Batman's new creative team is wasting no time in setting itself apart from the work of Scott Snyder and Greg Capullo. Two issues into Tom King and David Finch's run, and already the tone of the two stories couldn't be more different.
Whereas Snyder's Batman often felt experimental, King's in many ways feels more traditional. Perhaps that is thanks to two classic Batman villains appearing in issue #2.
Spoilers for Batman #2! below!
The first of those villains is Solomon Grundy. At the beginning of the comic, new heroes Gotham and Gotham Girl are locked in battle with the immortal brute. Though it looks like the new dynamic duo has the situation under control, Batman steps in regardless to clean house. Bruce isn't exactly sure how to feel about Gotham and Gotham Girl at this point. It seems clear they mean to do well, but so far they haven't lived up to Batman's expectations.
That being said, Bruce knows he needs a backup plan for Gotham (the city) in case he dies, as he almost did in this arc's first issue. Gotham City needs heroes, and Batman, no matter how much he wants to, won't always be there to save it.
It's with that in mind that Batman looks to let Gotham and Gotham Girl in on how he operates. He introduces them to Commissioner Gordon and tells them they need to do better. But despite trying to open up with them, he's still very much the same Batman fans know and love. He still vanishes from Gordon's rooftop at a moment's notice. He still adopts an "it's never good enough" attitude when it comes to himself and his allies. He still keeps his loved ones at arm's length.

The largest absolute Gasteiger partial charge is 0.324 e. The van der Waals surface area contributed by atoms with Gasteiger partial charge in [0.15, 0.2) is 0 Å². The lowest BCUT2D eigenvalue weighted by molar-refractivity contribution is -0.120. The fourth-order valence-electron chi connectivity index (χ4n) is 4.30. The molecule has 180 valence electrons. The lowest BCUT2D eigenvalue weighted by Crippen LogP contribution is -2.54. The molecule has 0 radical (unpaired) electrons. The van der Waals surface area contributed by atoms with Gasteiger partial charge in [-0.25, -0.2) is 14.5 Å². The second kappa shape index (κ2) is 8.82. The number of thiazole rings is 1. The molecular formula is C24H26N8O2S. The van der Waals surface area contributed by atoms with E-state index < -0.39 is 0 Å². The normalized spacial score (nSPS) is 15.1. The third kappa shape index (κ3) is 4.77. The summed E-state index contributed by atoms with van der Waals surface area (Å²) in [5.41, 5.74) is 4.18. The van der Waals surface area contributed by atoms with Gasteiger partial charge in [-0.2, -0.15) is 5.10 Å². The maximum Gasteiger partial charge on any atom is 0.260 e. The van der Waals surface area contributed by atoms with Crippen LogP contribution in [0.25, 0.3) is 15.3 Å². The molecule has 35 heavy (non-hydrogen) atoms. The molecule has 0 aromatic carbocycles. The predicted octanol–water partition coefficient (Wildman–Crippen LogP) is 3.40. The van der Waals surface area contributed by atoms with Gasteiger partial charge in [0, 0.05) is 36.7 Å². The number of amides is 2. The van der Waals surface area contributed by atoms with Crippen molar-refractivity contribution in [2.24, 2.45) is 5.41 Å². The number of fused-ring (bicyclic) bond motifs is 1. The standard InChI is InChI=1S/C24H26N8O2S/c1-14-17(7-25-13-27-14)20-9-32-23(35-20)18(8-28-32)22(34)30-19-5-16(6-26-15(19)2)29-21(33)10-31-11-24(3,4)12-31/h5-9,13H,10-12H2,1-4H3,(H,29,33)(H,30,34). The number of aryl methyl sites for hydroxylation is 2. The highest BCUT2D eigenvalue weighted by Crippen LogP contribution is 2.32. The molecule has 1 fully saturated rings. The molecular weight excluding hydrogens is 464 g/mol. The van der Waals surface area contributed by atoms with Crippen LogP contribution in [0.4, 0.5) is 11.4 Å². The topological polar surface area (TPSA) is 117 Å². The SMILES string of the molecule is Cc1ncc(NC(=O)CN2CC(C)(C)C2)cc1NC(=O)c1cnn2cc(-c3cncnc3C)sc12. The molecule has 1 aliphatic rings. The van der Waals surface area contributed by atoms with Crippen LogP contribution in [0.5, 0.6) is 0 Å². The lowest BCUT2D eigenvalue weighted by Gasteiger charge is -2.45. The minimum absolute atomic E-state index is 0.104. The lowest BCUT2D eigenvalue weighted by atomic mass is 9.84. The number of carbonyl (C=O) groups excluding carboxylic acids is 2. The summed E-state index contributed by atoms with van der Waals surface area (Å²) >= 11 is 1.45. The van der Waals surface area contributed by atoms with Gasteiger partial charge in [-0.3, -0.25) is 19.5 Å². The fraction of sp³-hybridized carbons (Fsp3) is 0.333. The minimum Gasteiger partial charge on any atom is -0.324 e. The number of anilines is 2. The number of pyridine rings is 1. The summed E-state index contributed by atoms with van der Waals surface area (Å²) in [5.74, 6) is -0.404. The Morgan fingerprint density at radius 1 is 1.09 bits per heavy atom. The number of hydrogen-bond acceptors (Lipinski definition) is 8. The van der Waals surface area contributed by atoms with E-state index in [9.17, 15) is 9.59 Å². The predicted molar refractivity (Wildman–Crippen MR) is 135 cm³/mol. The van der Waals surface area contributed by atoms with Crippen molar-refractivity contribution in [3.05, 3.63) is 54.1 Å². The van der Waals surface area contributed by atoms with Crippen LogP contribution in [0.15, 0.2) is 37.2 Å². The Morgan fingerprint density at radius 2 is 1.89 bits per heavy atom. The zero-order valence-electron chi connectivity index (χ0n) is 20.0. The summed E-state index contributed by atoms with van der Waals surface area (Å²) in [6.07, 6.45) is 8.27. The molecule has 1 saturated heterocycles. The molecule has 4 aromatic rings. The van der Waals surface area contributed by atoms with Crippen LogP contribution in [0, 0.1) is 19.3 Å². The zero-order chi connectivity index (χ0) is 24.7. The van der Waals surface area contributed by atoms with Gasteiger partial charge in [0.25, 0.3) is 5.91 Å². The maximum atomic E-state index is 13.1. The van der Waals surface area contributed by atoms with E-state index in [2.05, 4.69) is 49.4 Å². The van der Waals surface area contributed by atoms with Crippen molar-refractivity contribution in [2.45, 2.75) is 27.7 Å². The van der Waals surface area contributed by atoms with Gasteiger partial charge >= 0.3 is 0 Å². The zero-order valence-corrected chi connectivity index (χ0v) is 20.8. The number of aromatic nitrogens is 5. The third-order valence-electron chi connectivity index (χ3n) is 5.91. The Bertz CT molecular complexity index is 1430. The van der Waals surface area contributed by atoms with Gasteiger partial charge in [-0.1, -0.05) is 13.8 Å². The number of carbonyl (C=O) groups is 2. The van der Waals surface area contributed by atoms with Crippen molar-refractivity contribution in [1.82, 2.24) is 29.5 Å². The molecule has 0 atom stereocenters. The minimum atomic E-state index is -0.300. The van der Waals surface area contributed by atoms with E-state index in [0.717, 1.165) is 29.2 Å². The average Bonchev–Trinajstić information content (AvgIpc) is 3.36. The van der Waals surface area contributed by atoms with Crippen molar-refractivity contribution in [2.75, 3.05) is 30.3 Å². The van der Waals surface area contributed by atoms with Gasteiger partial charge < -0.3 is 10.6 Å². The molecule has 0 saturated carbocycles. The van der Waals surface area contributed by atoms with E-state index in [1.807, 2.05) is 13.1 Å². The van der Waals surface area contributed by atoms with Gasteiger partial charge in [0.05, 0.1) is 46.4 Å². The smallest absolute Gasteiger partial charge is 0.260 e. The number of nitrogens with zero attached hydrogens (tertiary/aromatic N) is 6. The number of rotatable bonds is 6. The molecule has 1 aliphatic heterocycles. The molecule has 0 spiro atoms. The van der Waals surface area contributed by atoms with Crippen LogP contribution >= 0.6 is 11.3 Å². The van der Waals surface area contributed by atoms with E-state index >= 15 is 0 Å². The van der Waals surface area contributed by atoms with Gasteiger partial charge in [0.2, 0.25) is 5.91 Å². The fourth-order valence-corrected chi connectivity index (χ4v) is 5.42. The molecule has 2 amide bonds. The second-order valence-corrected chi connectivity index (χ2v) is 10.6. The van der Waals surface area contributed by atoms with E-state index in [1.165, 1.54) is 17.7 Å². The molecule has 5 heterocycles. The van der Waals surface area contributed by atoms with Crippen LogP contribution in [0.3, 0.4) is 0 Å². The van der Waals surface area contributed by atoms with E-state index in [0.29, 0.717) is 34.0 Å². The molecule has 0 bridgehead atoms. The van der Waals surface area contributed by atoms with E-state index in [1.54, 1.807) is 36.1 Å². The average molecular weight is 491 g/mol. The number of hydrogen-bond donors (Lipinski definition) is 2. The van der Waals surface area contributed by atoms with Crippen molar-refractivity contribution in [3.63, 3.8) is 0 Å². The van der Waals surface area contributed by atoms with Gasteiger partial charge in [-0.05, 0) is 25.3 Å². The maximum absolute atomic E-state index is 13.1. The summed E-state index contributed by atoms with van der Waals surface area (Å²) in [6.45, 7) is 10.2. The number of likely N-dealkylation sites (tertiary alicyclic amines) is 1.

Speaking of Batman's loved ones, Alfred steals the show in this issue. King's take on Bruce's butler is full of a dry wit that is so spot-on for the character that it's sure to bring a smile to the face of fans. He only says a handful of lines this issue, but each one is memorable and oh-so-perfect.
It's only at the end of the issue that the second familiar villain shows himself: Hugo Strange, alongside Amanda Waller. What are these two characters up to? That's still a mystery. For the past two issues King has been hinting at some larger conspiracy at play, but it's still unclear exactly what King is building toward. It all has something to do with the "Night of the Monster Men" crossover event coming later this year, but all the pieces haven't come together as of yet.
King and Finch's Batman feels like classic Dark Knight, and that's not a bad thing coming off of Snyder and Capullo's great - though occasionally "out there" - run on DC's most popular character. How will it stack up as the issues continue to roll out? That remains to be seen, but it should be entertaining to find out.